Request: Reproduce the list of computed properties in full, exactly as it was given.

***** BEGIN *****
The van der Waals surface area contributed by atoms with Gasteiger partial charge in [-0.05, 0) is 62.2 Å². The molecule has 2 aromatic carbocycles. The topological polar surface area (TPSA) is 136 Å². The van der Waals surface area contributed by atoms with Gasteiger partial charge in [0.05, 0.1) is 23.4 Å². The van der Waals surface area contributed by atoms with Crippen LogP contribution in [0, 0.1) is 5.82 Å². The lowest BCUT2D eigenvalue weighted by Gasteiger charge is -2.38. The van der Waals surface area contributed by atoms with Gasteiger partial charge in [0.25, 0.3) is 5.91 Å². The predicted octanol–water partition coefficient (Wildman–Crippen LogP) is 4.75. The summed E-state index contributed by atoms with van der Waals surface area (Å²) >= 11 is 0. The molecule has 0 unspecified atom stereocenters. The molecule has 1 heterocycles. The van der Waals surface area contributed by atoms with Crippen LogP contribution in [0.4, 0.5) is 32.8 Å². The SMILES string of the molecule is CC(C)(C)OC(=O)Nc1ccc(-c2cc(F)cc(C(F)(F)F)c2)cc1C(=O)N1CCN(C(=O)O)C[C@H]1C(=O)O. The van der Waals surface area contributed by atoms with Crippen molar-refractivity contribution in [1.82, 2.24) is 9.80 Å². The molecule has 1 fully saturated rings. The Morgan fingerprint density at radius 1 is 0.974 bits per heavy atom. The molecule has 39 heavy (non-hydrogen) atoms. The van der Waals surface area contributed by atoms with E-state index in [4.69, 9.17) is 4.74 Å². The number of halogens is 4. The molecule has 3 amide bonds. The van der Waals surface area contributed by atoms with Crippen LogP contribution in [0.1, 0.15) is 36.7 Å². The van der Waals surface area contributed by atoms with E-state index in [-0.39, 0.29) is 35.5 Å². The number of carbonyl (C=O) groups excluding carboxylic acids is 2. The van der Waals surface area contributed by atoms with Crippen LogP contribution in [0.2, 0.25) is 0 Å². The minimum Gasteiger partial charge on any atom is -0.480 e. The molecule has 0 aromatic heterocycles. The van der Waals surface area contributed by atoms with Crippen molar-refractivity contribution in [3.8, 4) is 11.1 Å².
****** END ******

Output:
The van der Waals surface area contributed by atoms with Gasteiger partial charge in [-0.05, 0) is 62.2 Å². The molecule has 2 aromatic carbocycles. The topological polar surface area (TPSA) is 136 Å². The van der Waals surface area contributed by atoms with Gasteiger partial charge in [0.05, 0.1) is 23.4 Å². The van der Waals surface area contributed by atoms with Crippen LogP contribution in [0, 0.1) is 5.82 Å². The lowest BCUT2D eigenvalue weighted by Gasteiger charge is -2.38. The van der Waals surface area contributed by atoms with Gasteiger partial charge in [0.25, 0.3) is 5.91 Å². The predicted octanol–water partition coefficient (Wildman–Crippen LogP) is 4.75. The summed E-state index contributed by atoms with van der Waals surface area (Å²) >= 11 is 0. The molecule has 0 unspecified atom stereocenters. The molecule has 1 heterocycles. The van der Waals surface area contributed by atoms with Crippen LogP contribution in [0.4, 0.5) is 32.8 Å². The SMILES string of the molecule is CC(C)(C)OC(=O)Nc1ccc(-c2cc(F)cc(C(F)(F)F)c2)cc1C(=O)N1CCN(C(=O)O)C[C@H]1C(=O)O. The van der Waals surface area contributed by atoms with Crippen molar-refractivity contribution in [1.82, 2.24) is 9.80 Å². The molecule has 1 fully saturated rings. The Morgan fingerprint density at radius 1 is 0.974 bits per heavy atom. The molecule has 39 heavy (non-hydrogen) atoms. The van der Waals surface area contributed by atoms with E-state index in [4.69, 9.17) is 4.74 Å². The number of halogens is 4. The molecule has 3 amide bonds. The van der Waals surface area contributed by atoms with Crippen LogP contribution in [0.1, 0.15) is 36.7 Å². The van der Waals surface area contributed by atoms with E-state index in [-0.39, 0.29) is 35.5 Å². The number of carbonyl (C=O) groups excluding carboxylic acids is 2. The van der Waals surface area contributed by atoms with Crippen LogP contribution in [0.2, 0.25) is 0 Å². The minimum Gasteiger partial charge on any atom is -0.480 e. The molecule has 0 aromatic heterocycles. The van der Waals surface area contributed by atoms with Crippen molar-refractivity contribution in [3.8, 4) is 11.1 Å².